Engineering texts from the Soviet Union were prized by students. Aerospace was the rage back then, with TsAGI and other world-famous Soviet institutes providing an important part of engineering knowledge in India.

Translators sent by the Soviets were stationed at many top universities in India, to help translate works from Russian for the Indians.

At the grassroots level, magazines such as ‘Soviet Land’ would arrive like clockwork at many homes in small towns and big cities across India. These were filled with superbly grainy art-book quality photographs of impressively gigantic Soviet earth-moving and construction machines, giant Soviet hydro-electric projects, giant Soviet helicopters, giant Soviet everything.

This is not so much indulging in nostalgia for Soviet times, as a brief recounting of how thoroughly and successfully the Soviets had become part of many levels of Indian society.

The Russian Federation can quickly rebuild such grassroots links. Today, the internet offers many effective and economical methods of creating bonds between people.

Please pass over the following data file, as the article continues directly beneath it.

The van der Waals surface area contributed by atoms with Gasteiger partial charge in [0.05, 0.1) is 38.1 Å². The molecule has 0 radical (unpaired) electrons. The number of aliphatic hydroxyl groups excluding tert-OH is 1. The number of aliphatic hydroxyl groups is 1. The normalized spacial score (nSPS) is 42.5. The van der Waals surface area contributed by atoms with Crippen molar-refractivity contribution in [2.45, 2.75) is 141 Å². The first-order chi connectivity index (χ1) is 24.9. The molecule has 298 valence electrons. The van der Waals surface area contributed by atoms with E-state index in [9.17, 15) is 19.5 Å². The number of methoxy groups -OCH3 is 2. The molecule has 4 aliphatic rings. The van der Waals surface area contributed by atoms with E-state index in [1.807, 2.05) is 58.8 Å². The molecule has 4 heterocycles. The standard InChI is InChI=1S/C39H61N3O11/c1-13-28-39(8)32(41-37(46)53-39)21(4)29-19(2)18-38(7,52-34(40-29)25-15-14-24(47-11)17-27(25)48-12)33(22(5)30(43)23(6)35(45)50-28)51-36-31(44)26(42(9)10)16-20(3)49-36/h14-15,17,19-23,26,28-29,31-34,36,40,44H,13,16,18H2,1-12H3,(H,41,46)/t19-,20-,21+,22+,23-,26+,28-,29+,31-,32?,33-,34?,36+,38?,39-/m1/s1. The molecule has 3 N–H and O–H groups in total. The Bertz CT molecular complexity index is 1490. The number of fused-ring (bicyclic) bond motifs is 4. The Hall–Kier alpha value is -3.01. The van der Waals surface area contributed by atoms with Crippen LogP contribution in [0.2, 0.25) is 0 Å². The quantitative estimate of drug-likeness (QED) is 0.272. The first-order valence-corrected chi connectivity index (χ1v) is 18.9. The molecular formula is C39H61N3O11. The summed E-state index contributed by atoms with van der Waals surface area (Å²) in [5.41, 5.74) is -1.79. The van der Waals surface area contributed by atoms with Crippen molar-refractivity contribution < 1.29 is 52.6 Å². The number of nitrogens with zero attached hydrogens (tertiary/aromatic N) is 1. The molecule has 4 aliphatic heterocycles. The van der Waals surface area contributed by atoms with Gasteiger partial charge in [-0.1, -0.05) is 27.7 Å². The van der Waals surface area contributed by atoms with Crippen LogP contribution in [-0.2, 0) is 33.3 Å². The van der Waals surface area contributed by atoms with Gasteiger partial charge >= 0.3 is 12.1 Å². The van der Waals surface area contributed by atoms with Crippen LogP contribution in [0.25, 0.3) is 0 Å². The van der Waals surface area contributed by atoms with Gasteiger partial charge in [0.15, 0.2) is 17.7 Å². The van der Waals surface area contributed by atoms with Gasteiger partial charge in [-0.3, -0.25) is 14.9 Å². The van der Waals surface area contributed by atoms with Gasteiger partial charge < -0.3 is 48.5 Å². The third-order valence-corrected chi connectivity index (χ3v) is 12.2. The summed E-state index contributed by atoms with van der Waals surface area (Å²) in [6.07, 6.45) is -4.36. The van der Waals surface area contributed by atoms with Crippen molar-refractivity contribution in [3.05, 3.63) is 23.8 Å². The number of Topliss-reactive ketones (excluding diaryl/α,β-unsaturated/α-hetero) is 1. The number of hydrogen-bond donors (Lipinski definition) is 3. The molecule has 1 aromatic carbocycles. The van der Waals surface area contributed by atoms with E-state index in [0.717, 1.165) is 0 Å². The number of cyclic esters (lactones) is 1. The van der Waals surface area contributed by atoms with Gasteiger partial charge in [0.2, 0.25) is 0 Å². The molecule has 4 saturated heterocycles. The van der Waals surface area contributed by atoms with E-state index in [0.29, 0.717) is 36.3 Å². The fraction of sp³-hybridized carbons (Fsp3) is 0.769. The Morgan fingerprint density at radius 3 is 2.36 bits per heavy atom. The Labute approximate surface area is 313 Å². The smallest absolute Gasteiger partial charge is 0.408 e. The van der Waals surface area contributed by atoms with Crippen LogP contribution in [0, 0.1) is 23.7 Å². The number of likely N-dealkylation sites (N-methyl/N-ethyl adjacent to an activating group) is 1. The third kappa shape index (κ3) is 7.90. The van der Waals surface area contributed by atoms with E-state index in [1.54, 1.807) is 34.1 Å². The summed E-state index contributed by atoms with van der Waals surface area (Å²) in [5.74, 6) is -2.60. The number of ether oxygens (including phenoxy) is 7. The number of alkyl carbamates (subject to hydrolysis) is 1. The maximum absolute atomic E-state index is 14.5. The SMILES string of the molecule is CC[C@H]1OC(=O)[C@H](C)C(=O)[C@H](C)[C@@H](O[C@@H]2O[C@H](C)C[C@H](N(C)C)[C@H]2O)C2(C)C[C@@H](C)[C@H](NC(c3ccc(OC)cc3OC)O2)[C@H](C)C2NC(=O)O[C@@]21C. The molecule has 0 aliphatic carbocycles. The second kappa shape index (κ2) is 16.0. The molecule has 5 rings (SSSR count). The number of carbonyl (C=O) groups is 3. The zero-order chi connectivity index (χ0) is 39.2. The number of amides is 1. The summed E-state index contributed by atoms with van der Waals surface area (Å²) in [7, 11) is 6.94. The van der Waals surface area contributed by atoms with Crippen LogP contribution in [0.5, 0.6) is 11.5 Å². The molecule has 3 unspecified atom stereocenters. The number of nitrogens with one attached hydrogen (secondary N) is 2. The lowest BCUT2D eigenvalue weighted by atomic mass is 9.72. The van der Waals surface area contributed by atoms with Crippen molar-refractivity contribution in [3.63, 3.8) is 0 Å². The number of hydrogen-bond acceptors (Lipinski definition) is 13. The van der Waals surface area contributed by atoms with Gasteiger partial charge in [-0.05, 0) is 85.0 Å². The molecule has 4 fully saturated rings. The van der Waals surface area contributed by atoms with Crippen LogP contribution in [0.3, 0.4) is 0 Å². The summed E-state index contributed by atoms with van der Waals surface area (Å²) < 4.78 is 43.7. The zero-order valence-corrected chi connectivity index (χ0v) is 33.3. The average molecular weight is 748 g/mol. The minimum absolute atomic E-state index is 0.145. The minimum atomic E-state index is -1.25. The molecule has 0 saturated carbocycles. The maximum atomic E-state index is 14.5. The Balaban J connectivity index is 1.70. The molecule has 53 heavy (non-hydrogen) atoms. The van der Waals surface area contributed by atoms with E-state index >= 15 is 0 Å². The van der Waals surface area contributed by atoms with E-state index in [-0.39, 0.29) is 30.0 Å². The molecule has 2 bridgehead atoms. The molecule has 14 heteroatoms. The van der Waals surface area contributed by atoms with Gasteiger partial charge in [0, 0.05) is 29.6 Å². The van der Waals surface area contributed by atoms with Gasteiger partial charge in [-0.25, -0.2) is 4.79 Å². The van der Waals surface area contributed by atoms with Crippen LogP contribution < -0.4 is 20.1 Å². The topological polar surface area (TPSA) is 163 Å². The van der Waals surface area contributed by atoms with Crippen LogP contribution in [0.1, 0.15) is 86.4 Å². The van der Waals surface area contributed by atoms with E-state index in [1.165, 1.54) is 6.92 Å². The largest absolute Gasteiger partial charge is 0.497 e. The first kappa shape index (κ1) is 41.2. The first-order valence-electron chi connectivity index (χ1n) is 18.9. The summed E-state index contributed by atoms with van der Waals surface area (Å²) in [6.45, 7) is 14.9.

One obvious path is education. Internet classes in Russian aimed specifically at Indian students can begin quickly. Russian and Indian universities can have distance learning classes in management and IT. Russian and Indian universities can have joint degree programs.

Russian companies can start special courses, hold examinations and issue certificates for IT work in Russia, similar to certificates from Microsoft and other major American IT companies. Indians who are certified in such programs would have the skills and incentives to work with Russian companies.

Russian and Indian companies can partner in offering software coding ‘boot-camps’ over the internet, between sites at various Indian and Russian cities. Such boot-camps have proven to be a very successful way of developing specific software coding skills, with highly personalized instruction and monitoring.